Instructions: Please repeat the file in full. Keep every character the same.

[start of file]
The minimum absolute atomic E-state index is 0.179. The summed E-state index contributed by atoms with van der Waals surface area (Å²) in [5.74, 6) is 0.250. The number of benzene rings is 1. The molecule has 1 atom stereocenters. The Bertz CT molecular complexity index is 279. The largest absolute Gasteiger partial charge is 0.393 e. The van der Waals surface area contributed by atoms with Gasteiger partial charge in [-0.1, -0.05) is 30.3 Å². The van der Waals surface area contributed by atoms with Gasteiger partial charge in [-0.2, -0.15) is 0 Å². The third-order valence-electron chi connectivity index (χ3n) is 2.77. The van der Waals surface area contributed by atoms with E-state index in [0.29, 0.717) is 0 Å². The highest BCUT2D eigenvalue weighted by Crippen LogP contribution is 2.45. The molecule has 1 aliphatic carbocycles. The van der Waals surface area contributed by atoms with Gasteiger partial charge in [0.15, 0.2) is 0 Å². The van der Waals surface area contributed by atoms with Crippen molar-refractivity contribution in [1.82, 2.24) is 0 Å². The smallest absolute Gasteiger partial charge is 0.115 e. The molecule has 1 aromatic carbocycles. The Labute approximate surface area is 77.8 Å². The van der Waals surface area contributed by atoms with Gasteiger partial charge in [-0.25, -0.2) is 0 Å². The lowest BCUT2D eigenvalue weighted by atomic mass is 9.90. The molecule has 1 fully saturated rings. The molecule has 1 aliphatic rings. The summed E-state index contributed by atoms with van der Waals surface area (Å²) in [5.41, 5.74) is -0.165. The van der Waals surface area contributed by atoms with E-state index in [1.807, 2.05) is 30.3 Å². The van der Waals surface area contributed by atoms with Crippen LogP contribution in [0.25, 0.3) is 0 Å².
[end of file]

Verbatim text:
The minimum absolute atomic E-state index is 0.179. The summed E-state index contributed by atoms with van der Waals surface area (Å²) in [5.74, 6) is 0.250. The number of benzene rings is 1. The molecule has 1 atom stereocenters. The Bertz CT molecular complexity index is 279. The largest absolute Gasteiger partial charge is 0.393 e. The van der Waals surface area contributed by atoms with Gasteiger partial charge in [-0.1, -0.05) is 30.3 Å². The van der Waals surface area contributed by atoms with Gasteiger partial charge in [-0.2, -0.15) is 0 Å². The third-order valence-electron chi connectivity index (χ3n) is 2.77. The van der Waals surface area contributed by atoms with E-state index in [0.29, 0.717) is 0 Å². The highest BCUT2D eigenvalue weighted by Crippen LogP contribution is 2.45. The molecule has 1 aliphatic carbocycles. The van der Waals surface area contributed by atoms with Gasteiger partial charge in [0.15, 0.2) is 0 Å². The van der Waals surface area contributed by atoms with Crippen molar-refractivity contribution in [1.82, 2.24) is 0 Å². The smallest absolute Gasteiger partial charge is 0.115 e. The molecule has 1 aromatic carbocycles. The Labute approximate surface area is 77.8 Å². The van der Waals surface area contributed by atoms with Gasteiger partial charge in [-0.25, -0.2) is 0 Å². The lowest BCUT2D eigenvalue weighted by atomic mass is 9.90. The molecule has 1 fully saturated rings. The molecule has 1 aliphatic rings. The summed E-state index contributed by atoms with van der Waals surface area (Å²) in [5.41, 5.74) is -0.165. The van der Waals surface area contributed by atoms with E-state index in [1.807, 2.05) is 30.3 Å². The van der Waals surface area contributed by atoms with Crippen LogP contribution in [0.25, 0.3) is 0 Å².